I first encountered the term when I was backpacking in Australia, just outside of the town of 1770 myself and 2 friends were at a Sunday’s farmers market. It turned out to be a handful of vendors in a green field on a quiet country road. We had anticipated a larger event, as we seemed to be one of the few who stopped by to scour goods for sale. Purchasing some fruit and homemade jam for breakfast, it was then before we were leaving that I became interested in one particular table. It was full of children’s books, the little square cardboard covers of the gold-leaf series. As a kid I had read, and had many read to me, it was inspiring to see these same books on the other side of the world. It was then as I fingered through the titles that Peter Pan flipped over. It was then that I realized that this simple short story was definitive of my experiences at the time. The land I was exploring was my neverland, and I was the child who was afraid of growing up, hoping my days of adventure would last forever… We left that day with our goods, and one 25 cent Peter Pan book tucked into my backpack.
Later I had read about Peter Pan syndrome a fair bit, and I stumbled across a web site; Never Grow Up: a tribute to peter pan syndrome. As I scrolled through the words of essays written by the author and visitors, I found the contents of a particular essay quite intriguing. It was entitled “Peter Pan Syndromers as Over Achievers”. In it, Evan Bailyn writes:
“Peter Pan Syndromers are usually painted as grown-ups who cling to their childhood due to a fear of adult responsibility. But emotionally stunted underachievers make up only a small percentage of the Peter Pan population. Dan Kiley, author of the Peter Pan Syndrome concept, never accounted for Peter Pan overachievers: eternal children whose competitive instincts compel them to achieve high standing in the very society that they secretly shun. These people learn how to game the adult world by conforming to its conventions, all the while secretly plotting to escape as soon as they have attained the resources to do so.”
How fascinating, as I read the last sentence I quickly found the similarities in my own life. Some of us out there fit right into the model quite well, others are only there as a means to escape. We obviously all carry aspirations of achieving something better in life. But many fall all too well into enjoying minute freedoms within the daily grind, while forgetting all the things they dreamed about as a child, the things they told themselves they would do, the people they would be.
After paying some utility bills, I exchanged emails with my sister, wondering how we had grown old so fast, gone were the days of rubber boots, catching frogs, filling our bellies with fresh peas from the garden on hot summer days. My sister; now pregnant, and now both of us homeowners. Things most certainly have changed. The timing of another friend sending me a song by an artist from Sweden singing about the ongoing train of our lives, and how we can’t stop it, only seemed too perfect for these last couple days.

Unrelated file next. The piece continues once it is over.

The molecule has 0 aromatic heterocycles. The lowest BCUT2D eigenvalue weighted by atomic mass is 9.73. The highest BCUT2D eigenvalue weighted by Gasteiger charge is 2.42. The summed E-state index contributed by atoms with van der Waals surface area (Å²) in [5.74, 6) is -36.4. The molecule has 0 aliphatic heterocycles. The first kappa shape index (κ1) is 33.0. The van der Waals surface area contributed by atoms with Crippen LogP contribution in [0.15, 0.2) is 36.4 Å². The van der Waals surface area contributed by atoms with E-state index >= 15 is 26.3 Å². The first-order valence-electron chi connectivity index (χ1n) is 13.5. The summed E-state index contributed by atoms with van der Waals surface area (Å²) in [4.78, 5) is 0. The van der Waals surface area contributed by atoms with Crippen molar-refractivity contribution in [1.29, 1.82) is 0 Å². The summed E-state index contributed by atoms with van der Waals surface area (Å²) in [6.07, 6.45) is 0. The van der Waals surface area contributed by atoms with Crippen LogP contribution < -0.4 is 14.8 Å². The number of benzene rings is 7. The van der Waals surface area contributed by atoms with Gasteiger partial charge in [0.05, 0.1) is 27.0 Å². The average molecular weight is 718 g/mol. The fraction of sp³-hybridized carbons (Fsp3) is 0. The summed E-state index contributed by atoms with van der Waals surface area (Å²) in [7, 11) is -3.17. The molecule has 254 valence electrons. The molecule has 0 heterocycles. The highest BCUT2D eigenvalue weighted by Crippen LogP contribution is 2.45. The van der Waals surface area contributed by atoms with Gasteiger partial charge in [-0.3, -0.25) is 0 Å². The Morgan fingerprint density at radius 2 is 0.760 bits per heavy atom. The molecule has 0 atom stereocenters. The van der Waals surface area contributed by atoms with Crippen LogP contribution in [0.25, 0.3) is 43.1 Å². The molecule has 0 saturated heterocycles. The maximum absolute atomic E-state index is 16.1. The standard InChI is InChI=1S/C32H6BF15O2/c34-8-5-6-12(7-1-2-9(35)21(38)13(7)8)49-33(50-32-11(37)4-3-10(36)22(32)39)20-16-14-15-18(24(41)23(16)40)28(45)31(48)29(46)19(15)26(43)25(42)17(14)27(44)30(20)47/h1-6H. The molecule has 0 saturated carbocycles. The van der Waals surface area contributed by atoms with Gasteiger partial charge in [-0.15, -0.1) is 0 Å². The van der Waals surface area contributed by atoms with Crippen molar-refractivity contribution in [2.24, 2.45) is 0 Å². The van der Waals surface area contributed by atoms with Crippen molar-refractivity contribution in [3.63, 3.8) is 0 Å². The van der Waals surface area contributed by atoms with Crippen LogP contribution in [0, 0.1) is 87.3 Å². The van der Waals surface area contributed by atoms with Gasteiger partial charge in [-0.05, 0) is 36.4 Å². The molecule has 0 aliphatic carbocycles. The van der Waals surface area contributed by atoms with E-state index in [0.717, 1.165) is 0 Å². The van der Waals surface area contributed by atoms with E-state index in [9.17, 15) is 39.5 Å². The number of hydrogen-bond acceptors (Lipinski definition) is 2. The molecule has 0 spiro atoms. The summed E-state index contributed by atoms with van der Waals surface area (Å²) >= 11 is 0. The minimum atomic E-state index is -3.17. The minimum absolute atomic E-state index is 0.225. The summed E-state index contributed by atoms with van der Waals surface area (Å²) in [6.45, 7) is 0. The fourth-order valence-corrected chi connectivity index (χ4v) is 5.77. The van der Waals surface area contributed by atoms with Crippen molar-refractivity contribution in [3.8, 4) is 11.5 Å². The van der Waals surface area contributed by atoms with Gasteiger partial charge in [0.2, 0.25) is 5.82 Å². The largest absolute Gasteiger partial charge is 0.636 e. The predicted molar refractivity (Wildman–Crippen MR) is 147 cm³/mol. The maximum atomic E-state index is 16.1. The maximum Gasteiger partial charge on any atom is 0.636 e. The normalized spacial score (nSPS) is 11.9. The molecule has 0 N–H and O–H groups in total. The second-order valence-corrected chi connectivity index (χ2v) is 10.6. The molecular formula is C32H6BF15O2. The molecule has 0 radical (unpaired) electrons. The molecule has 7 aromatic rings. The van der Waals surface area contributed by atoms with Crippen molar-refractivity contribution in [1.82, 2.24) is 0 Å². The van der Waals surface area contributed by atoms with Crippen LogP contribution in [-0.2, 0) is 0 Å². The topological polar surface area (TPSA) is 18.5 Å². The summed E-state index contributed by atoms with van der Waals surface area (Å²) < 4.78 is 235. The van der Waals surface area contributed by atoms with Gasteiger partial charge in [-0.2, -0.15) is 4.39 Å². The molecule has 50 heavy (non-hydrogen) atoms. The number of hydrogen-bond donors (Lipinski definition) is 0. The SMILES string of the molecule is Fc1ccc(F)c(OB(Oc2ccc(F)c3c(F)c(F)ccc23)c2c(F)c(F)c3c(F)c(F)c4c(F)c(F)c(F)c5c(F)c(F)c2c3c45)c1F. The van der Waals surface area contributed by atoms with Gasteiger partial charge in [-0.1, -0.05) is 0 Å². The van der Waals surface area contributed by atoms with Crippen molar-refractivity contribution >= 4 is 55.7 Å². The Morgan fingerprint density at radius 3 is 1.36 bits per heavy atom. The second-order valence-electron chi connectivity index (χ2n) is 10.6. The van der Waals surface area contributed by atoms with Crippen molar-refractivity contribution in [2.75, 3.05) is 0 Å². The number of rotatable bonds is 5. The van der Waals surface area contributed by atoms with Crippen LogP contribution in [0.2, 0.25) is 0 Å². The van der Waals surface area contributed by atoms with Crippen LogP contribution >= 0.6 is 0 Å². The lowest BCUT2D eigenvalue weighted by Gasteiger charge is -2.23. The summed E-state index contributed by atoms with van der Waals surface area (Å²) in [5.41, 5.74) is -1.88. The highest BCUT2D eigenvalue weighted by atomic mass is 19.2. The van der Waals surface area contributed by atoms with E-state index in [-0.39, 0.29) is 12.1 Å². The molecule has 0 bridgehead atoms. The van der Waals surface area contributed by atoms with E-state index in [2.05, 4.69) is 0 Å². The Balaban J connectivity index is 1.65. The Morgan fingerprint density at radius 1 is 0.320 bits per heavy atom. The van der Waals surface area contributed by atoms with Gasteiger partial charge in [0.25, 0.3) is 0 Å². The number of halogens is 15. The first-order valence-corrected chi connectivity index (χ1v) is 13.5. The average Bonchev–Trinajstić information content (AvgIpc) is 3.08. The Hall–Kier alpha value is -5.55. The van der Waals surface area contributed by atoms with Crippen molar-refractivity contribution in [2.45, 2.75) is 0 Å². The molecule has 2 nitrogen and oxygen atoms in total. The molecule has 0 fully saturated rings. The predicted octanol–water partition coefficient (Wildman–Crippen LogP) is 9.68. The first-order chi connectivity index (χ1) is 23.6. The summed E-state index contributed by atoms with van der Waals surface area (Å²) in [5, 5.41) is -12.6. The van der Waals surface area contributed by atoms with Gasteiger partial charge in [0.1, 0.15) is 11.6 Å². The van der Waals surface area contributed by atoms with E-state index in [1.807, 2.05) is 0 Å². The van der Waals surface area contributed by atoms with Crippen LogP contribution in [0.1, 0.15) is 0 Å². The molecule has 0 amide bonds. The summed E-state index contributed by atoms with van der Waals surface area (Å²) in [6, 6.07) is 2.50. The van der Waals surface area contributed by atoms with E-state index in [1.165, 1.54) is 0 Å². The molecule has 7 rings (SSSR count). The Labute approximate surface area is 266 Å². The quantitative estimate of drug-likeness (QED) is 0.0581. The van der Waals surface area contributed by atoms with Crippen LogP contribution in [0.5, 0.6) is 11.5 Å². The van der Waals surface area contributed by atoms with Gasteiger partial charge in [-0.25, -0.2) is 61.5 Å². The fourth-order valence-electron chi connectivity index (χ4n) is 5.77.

The hands of time will always tick past us, and we can’t change that. But we can ensure we live for each of those moments, in a conscious mind. If we spend a moment each day thinking about the past, and what we wanted to achieve when we were older, then you’ll be more inclined to question where you are right now. Are you headed in the right direction? Are you happy? Are you unsure of what you’re doing?
That little kid inside is always there, whether you’ve trained yourself to quiet them or not. The naivety and innocence of a child untainted by those around themselves is a truly magnificent thing, and can offer some helpful guidance in any adult’s life. Some of us are still listening to them, you may be living it, you may have forgotten it, while others of us hear them all too well. We still let the manifestations of its words slip out into our daily lives from time to time, but secretly we chug along at our jobs, our lives, with the ever mindful idea of becoming free once again….
“Yet few others understand. Society runs like a well-oiled machine. The media enforces its ethics and people become intoxicated with normalcy. Meanwhile, the stubborn Peter Pan Syndromer is wondering what is going on around him. Why is everyone walking the same way, wearing the same clothing, using the same expressions, believing in the same philosophies? He feels the need to find someone like him, another eternal child with whom he can run away, back to the simple land of laughter and imagination. To do so he must escape from the land of taxes, bills, and bosses. So he works hard. He pretends to be normal, playing by all the rules. And he makes money. One day, he will use that money to emancipate himself from the rigid limitations of the world. Even if he has to wait until he is old, he will eventually become a kid again.
In every large company and organization, there is at least one Peter Pan Syndromer. He’s dressed like a drone but he wishes he weren’t. He wants to be free. And he will be – someday.”